Amazon (NASDAQ:AMZN) said it will hold an event in Seattle hosted by CEO Jeff Bezos on June 18 for a new device unveiling--the company is widely expected to announce its much-rumored 3D smartphone.
Amazon also released a video showing actors holding a device off-screen and reacting to it. The actors' reactions in the video seem to indicate that the gadget will have some sort of 3D experience. "It moved with me," one person says.
Rumors of an Amazon phone have been brewing for years, but they picked up steam after a mid-April Wall Street Journal report that said the online retailer will release a smartphone in the second half of 2014. The report said the company has been showing off versions of the handset to developers in San Francisco and near its headquarters in Seattle, and that Amazon aims to announce the phone by the end of June and start shipping phones by the end of September, ahead of the holiday shopping season (and around the time Apple (NASDAQ:AAPL) will likely introduce the iPhone 6).
The report, citing unnamed sources, also said the phone will have a screen capable of displaying seemingly 3D-images without special glasses by using a retina-tracking technology embedded in four front-facing cameras, or sensors, to make some images appear to be 3D, similar to a hologram.
Later, BGR reported that the phone will use a combination of cameras, sensors and software to enable new gesture controls for the user interface, such as the ability to tilt the devices so that it displays additional information on the screen without the user having to touch the phone. Those details seem consistent with the actors' reactions in the video Amazon released, which showed people moving their heads around to view the device.
The business model for the phone is somewhat unclear. In April, BGR reported that the phone will use "Prime Data," which could be part of AT&T Mobility's (NYSE: T) "Sponsored Data" program, in which companies foot the bill so that users do not incur data charges when accessing their services. Or Amazon could give users free access to Amazon's "Prime" services online.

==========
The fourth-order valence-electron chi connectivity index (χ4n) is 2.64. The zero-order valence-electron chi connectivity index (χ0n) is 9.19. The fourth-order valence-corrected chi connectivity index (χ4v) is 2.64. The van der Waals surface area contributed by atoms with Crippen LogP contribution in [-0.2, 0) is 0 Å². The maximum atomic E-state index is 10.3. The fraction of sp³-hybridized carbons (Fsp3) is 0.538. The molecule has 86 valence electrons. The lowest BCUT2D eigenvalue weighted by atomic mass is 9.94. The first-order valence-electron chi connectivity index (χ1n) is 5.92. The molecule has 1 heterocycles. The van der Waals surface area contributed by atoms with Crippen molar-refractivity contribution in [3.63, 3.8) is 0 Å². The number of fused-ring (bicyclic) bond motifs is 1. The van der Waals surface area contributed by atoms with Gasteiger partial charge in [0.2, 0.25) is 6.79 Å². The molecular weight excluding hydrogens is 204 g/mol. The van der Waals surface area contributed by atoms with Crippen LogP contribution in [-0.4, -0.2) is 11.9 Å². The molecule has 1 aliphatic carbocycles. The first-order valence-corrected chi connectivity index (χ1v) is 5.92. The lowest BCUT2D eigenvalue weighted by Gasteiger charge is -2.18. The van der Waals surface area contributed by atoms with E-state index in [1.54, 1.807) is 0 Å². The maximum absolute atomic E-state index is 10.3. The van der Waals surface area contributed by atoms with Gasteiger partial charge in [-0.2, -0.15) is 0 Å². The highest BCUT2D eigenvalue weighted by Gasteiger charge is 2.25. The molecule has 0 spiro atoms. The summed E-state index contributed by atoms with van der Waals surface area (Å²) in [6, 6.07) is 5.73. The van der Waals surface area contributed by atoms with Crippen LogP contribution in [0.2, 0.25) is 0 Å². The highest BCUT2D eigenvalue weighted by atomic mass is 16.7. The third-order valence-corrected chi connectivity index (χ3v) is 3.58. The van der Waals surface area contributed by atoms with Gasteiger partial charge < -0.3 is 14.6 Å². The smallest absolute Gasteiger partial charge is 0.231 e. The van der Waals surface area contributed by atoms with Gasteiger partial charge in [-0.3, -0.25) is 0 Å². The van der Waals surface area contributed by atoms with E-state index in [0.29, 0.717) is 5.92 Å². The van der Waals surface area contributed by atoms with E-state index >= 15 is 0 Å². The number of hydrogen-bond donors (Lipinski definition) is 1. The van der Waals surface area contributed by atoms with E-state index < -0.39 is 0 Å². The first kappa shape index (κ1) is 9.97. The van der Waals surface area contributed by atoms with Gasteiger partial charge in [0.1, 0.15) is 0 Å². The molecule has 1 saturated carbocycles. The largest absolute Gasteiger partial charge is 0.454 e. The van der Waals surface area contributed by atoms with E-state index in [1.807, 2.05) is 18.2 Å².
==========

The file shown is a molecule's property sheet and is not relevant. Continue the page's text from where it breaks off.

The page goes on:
A smartphone would give Amazon a new hardware platform to sell ebooks, songs and movies, alongside the company's Kindle ereader and Kindle Fire tablets. In April, Amazon unveiled a $99 TV box called Fire TV. Amazon typically has tiny margins or loses money on hardware but makes it up with content sales.
If Amazon's phone follows the path it has taken with its Kindle Fire tablets, the phone will use a forked version of Google's (NASDAQ: GOOG) Android platform without access to the Google Play store for apps. While the Kindle Fire devices have acted as supplements to smartphones, it could be difficult to get customers to give up Android phones or other smartphones with ecosystems they have become locked into.
"Amazon apps are available on most smartphones and tablets, and provide an extended mobile reach, but these apps do not benefit from the level of consumer engagement that is seen on Amazon's own devices," Analysys Mason analyst Ronan de Renesse said. "It is this integration between Amazon services and Amazon devices that drives consumer spend and, ultimately, revenue for the company. According to Analysys Mason's latest tablet survey, 70% of Amazon Kindle owners paid for apps, compared with 65% for Apple iPad."
De Renesse also noted that key mobile players Apple, Facebook (NASDAQ: FB) and Google "have entered, or are planning to enter, the ecommerce space which Amazon dominates. This is therefore in part a defensive strategy."
The analyst added that Amazon already has many of the assets needed to successfully launch a smartphone, including a known brand, the ability to offer quality devices at a lower cost than most competitors, a powerful distribution channel and an existing ecosystem of content and services. De Renesse said Amazon "will not and does not intend to become a global smartphone manufacturer. Amazon's smartphone launch roadmap will be similar to its Kindle Fire range, targeting only a few select countries, starting with the U.S. and the UK."
- see this WSJ article (sub. req.)
- see this Bloomberg article
- see this The Verge article
- see this GigaOM article
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